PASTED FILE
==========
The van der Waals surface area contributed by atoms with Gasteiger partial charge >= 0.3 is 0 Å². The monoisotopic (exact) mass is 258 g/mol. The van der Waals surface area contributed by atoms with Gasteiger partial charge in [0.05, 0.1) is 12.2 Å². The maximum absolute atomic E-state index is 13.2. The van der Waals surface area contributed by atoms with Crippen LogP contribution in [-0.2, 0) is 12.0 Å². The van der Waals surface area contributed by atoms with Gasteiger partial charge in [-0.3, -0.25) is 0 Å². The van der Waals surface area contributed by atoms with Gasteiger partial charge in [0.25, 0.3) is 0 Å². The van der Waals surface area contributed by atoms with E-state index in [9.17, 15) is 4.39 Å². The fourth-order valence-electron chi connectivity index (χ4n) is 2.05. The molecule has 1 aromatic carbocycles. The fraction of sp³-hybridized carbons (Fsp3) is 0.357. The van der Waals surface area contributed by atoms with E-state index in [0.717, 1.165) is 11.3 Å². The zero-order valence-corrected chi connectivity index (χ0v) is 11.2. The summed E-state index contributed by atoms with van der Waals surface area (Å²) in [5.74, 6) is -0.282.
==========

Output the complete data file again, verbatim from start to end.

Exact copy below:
The van der Waals surface area contributed by atoms with Gasteiger partial charge >= 0.3 is 0 Å². The monoisotopic (exact) mass is 258 g/mol. The van der Waals surface area contributed by atoms with Gasteiger partial charge in [0.05, 0.1) is 12.2 Å². The maximum absolute atomic E-state index is 13.2. The van der Waals surface area contributed by atoms with Crippen LogP contribution in [-0.2, 0) is 12.0 Å². The van der Waals surface area contributed by atoms with Gasteiger partial charge in [-0.3, -0.25) is 0 Å². The van der Waals surface area contributed by atoms with Gasteiger partial charge in [0.25, 0.3) is 0 Å². The van der Waals surface area contributed by atoms with E-state index in [9.17, 15) is 4.39 Å². The fourth-order valence-electron chi connectivity index (χ4n) is 2.05. The molecule has 1 aromatic carbocycles. The fraction of sp³-hybridized carbons (Fsp3) is 0.357. The van der Waals surface area contributed by atoms with E-state index in [0.717, 1.165) is 11.3 Å². The zero-order valence-corrected chi connectivity index (χ0v) is 11.2. The summed E-state index contributed by atoms with van der Waals surface area (Å²) in [5.74, 6) is -0.282.